The report also underlined the less-acknowledged instance of vandalism. In 2018, at least 120 cases of damage to civilian houses were reported in Jammu and Kashmir in which 31 houses were completely burnt while 94 were partially damaged. ‘The burning and destruction of civilian properties is not just a form of collective punishment against the local population but an act which renders scores of families homeless,’ the report said”.

Conclusion 

Now that the war in Syria is dying down, those who claimed that their main concern in respect of Syria was the human rights situation, ought to shift their focus to India. To do anything less would be seen by millions in south Asia as a symptom of utter hypocrisy. As India’s Muslim population stands at 172 million while Syria’s total population is around 18 million, in terms of sheer scale, the problems in India are too big to be ignored according to the precedent set by those following events in the Levant.

With the government attempting to lie about its atrocities in IOK, with politicians from the ruling party threatening to bomb civilians while others have applauded child rape and with no clear action plans to put a meaningful end to the wholesale violence against Muslims and other minorities by government supporters, the so-called international community could gain credibility if it sought to shine a light on India that had been shone so brightly on Syria in recent years.

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India’s Scapegoating Pakistan For Nepal Like The US Does For Afghanistan

By Andrew Korybko
Source

Neither allied Great Power can admit that their own missteps are the reason for the two major strategic failures that they’re facing, with it being much easier to conveniently blame Pakistan as the regional bogeyman instead of taking responsibility for the blowback that they’re receiving.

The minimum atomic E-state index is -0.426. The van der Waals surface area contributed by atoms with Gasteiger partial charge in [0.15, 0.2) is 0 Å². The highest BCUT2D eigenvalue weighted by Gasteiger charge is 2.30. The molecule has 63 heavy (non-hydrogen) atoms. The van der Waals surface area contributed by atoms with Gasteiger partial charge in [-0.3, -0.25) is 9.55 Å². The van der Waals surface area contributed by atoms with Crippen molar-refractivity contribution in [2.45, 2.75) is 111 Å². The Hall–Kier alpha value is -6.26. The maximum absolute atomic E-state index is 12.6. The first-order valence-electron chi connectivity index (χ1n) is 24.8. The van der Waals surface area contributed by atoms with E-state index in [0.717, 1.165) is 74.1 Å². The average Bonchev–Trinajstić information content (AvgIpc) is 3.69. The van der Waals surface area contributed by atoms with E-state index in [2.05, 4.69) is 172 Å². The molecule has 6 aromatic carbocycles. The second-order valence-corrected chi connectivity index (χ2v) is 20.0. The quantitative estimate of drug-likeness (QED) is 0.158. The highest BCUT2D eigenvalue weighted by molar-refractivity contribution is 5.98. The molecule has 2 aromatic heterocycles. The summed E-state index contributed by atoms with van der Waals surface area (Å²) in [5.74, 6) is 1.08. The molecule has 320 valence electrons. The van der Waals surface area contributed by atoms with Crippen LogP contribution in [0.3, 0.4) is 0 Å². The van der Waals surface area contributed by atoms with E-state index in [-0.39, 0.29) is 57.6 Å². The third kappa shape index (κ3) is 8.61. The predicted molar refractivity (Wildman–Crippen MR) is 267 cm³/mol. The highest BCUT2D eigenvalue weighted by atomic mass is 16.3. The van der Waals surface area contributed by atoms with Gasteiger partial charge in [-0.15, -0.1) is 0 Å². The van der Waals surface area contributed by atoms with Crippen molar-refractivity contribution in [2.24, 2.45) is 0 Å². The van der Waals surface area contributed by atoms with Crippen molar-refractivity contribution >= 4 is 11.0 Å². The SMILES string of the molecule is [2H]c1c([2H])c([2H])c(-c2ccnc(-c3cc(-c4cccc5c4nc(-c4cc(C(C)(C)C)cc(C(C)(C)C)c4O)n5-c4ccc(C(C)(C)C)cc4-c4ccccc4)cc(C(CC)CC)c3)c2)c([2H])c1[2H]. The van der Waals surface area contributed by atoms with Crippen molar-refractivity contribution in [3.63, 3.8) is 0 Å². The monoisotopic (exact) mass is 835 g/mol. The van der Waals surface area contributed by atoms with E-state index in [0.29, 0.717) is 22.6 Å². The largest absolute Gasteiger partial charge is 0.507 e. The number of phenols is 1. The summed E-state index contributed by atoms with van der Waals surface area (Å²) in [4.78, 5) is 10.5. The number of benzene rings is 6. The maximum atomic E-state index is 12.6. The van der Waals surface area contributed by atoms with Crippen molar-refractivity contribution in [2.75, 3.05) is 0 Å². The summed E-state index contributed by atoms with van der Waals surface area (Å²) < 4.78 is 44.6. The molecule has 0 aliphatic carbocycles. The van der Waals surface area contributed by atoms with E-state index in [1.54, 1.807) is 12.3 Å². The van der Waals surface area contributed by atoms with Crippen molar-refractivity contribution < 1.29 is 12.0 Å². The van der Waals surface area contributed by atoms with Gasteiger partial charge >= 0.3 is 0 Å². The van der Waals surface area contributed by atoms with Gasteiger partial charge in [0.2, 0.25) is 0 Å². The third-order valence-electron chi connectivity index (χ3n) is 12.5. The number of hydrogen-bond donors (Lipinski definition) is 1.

It’s old news that the US regularly scapegoats Pakistan for its failings in Afghanistan, with Trump recently resorting to this rhetorical trope once again just the other day during a prerecorded interview that aired over the weekend, but this trend is now spreading throughout South Asia in an unusual direction. India, which has a habit of blaming Pakistan for the Kashmiri National Liberation Movement in spite of its own refusal to hold a UNSC-mandated referendum on the occupied region’s status, has now all of a sudden taken to blaming its Muslim rival for majority-Hindu Nepal’s recent anti-Indian protests. According to a report from DNA India, the country’s intelligence agencies attribute these manifestations to Pakistan’s ISI, which is allegedly operating out of the Pakistani Embassy in Nepal and funding all sorts of anti-Indian behavior in the Himalayan country. As could be expected whenever India brings up the specter of supposed Pakistani involvement anywhere, they also claim that Islamabad is supporting “terrorists” there, too.